What is the JDK, JRE and JVM

If you are new to the world of java you may well have heard these terms but not be too sure that they are. So ill try and make these understandable.

What is the JVM

The JVM or Java Virtual Machine, is like a computing environment inside you computers operating system. The JVM is designed to provide a platform for languages that run on the JVM to operate. It effectively provides a consistent environment within different operating systems that mean languages that run on the JVM, such as Java, can be portable between different platforms. This is why you will find that the code that you run on a windows system can also run on a Unix or other systems too.

That’s not the whole story, but one of the big features of the JVM is that it allows you to create portable code, without worrying about the internals of a particular computers design or operating system. Vendors implement the JVM based on the JVM specification which is maintained by Oracle, the owners of Java. JVM languages such as Java are compiled into bytecode which runs on the JVM. This bytecode could in theory be run on any JVM.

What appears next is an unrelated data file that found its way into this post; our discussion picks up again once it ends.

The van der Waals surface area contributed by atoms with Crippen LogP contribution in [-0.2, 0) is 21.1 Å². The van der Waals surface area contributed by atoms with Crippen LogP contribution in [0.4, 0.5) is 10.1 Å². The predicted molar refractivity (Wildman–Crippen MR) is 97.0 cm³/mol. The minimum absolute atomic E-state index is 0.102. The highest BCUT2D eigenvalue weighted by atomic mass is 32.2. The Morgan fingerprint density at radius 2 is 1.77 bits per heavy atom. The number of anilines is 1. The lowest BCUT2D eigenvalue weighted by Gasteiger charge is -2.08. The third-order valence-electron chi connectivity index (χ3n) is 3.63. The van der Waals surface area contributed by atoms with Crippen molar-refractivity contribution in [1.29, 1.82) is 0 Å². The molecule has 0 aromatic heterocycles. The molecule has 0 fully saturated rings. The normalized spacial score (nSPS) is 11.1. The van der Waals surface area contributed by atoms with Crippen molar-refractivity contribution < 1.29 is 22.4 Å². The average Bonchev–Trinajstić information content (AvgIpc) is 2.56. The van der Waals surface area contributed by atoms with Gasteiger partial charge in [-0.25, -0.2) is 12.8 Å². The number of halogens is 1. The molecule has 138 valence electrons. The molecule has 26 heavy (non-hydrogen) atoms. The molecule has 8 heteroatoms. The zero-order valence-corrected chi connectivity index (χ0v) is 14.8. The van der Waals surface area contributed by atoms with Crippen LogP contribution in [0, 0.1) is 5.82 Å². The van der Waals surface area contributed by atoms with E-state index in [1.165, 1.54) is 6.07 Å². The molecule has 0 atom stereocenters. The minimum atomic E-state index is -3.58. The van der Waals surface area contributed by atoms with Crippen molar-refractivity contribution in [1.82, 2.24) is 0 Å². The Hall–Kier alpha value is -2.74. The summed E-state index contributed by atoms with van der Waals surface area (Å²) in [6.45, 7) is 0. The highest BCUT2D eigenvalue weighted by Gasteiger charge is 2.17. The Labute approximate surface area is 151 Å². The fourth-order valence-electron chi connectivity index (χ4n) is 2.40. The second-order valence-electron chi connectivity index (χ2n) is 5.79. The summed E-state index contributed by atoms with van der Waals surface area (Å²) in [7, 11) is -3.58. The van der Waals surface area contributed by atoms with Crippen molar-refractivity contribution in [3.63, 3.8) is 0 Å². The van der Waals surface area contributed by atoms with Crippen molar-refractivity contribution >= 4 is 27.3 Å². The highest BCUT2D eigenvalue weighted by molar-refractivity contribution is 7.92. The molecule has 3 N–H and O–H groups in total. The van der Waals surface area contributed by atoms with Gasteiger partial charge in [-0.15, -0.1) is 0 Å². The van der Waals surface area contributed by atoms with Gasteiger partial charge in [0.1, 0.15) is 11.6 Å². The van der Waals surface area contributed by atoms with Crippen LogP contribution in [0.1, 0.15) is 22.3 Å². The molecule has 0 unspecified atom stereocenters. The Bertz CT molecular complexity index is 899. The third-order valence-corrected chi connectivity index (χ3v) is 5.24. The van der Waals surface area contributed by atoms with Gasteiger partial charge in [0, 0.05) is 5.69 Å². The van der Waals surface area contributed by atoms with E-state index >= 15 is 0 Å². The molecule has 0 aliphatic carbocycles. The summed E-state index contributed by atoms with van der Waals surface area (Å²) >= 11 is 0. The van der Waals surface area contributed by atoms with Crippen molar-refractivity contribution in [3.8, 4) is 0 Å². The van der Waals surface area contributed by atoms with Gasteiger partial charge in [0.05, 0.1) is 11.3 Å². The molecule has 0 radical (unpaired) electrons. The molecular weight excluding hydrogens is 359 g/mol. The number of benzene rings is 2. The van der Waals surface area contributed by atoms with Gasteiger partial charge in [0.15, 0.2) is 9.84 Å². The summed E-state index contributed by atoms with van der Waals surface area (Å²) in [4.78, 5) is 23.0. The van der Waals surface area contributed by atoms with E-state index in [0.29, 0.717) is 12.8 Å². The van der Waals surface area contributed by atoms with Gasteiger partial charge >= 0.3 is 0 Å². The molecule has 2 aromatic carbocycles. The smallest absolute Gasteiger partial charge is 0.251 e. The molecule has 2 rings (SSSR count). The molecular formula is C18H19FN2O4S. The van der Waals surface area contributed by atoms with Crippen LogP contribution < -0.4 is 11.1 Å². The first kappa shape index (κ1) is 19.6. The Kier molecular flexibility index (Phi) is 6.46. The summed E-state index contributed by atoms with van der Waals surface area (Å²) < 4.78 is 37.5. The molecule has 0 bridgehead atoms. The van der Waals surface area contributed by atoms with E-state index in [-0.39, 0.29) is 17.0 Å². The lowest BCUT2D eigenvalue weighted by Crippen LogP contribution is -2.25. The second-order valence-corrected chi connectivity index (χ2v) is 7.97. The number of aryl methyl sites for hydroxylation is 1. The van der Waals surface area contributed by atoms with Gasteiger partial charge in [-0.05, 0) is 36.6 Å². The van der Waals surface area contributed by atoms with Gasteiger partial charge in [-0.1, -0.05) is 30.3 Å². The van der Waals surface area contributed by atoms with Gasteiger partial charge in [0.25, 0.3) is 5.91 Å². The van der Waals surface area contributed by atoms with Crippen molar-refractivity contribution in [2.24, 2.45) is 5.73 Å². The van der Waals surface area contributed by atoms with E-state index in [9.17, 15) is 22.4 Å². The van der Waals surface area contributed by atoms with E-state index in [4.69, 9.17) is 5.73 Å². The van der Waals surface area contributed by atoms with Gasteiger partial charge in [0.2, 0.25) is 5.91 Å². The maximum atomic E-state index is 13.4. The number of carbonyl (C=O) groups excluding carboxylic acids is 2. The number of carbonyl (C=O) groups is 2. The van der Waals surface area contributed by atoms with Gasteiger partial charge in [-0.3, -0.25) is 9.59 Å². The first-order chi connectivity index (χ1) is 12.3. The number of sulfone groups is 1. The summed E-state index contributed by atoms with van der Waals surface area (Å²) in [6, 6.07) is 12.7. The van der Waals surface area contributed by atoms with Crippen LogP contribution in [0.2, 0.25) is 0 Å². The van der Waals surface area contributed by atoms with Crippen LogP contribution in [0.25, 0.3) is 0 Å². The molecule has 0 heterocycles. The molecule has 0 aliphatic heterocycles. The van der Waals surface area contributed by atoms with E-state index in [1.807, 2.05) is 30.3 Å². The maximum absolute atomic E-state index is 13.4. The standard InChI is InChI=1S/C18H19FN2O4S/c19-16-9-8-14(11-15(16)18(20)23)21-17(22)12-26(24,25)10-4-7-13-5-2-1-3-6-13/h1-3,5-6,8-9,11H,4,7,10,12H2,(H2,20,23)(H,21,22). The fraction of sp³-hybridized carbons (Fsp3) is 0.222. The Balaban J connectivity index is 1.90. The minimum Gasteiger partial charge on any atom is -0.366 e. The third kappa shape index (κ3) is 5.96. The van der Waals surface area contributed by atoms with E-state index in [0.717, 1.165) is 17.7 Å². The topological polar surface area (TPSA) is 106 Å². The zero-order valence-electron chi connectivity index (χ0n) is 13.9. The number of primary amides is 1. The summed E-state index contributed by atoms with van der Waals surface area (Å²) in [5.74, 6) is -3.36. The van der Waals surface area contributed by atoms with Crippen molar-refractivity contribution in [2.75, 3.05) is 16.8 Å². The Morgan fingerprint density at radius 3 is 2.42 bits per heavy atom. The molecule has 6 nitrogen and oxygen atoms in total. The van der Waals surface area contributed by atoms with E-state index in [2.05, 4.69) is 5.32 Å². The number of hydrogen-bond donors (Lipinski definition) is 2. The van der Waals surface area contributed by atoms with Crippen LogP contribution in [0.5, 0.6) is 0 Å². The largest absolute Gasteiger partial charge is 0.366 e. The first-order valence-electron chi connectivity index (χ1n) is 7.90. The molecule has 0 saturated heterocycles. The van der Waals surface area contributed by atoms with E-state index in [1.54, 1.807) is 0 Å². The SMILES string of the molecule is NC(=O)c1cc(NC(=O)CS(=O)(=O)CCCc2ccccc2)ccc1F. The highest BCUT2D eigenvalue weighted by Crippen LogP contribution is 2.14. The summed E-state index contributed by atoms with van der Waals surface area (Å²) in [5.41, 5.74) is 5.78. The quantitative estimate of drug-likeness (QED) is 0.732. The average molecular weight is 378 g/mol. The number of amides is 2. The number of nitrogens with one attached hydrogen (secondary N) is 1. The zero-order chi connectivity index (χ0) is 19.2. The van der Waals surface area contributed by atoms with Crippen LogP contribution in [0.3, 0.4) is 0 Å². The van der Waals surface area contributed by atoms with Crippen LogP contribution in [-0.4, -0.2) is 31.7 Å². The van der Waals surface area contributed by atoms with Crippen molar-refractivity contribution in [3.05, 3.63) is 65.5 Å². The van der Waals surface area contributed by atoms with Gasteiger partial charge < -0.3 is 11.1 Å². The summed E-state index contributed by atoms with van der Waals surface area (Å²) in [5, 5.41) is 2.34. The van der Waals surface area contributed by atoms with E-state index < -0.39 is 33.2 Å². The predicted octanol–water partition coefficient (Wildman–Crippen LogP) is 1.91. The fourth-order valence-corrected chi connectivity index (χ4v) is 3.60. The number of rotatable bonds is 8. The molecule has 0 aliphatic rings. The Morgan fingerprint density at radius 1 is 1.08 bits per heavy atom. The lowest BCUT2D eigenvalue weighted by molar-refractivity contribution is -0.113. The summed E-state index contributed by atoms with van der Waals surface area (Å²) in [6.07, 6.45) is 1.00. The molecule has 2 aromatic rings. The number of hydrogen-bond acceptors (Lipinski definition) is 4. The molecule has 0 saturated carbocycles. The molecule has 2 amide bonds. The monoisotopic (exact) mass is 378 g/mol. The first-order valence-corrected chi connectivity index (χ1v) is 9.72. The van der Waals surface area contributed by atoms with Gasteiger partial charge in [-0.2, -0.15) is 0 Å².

What is the JRE

The Java Runtime Environment or JRE consists of a JVM that we have discussed above, plus some standard libraries that are provided with each JVM implementation. This provides the platform for us to execute our java code on a given system. If you just want to run Java code on a given system you need a JRE as a minimum.

What is the JDK

The JDK is what you need to develop Java code. It consists of the JRE as described about, the java compiler, plus a number of other useful tools for developing and debugging Java code. If you want to develop java code as a minimum you will need a JDK.

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